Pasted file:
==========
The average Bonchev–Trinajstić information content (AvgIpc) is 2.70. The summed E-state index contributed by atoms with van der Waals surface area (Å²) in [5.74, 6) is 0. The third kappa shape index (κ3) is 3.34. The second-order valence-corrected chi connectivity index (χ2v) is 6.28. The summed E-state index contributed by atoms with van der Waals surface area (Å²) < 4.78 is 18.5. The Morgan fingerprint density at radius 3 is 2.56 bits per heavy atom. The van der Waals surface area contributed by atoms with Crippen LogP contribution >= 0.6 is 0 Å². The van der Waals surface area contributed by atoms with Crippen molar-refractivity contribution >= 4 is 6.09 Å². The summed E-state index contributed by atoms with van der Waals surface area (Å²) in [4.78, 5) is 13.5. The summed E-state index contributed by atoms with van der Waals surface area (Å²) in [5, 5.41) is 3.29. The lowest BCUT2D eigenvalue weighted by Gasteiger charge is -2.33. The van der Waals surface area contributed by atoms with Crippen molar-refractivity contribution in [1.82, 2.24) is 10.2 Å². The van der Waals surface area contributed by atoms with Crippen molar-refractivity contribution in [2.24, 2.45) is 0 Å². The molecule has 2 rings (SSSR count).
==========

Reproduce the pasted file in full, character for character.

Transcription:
The average Bonchev–Trinajstić information content (AvgIpc) is 2.70. The summed E-state index contributed by atoms with van der Waals surface area (Å²) in [5.74, 6) is 0. The third kappa shape index (κ3) is 3.34. The second-order valence-corrected chi connectivity index (χ2v) is 6.28. The summed E-state index contributed by atoms with van der Waals surface area (Å²) < 4.78 is 18.5. The Morgan fingerprint density at radius 3 is 2.56 bits per heavy atom. The van der Waals surface area contributed by atoms with Crippen LogP contribution >= 0.6 is 0 Å². The van der Waals surface area contributed by atoms with Crippen molar-refractivity contribution >= 4 is 6.09 Å². The summed E-state index contributed by atoms with van der Waals surface area (Å²) in [4.78, 5) is 13.5. The summed E-state index contributed by atoms with van der Waals surface area (Å²) in [5, 5.41) is 3.29. The lowest BCUT2D eigenvalue weighted by Gasteiger charge is -2.33. The van der Waals surface area contributed by atoms with Crippen molar-refractivity contribution in [1.82, 2.24) is 10.2 Å². The van der Waals surface area contributed by atoms with Crippen molar-refractivity contribution in [2.24, 2.45) is 0 Å². The molecule has 2 rings (SSSR count).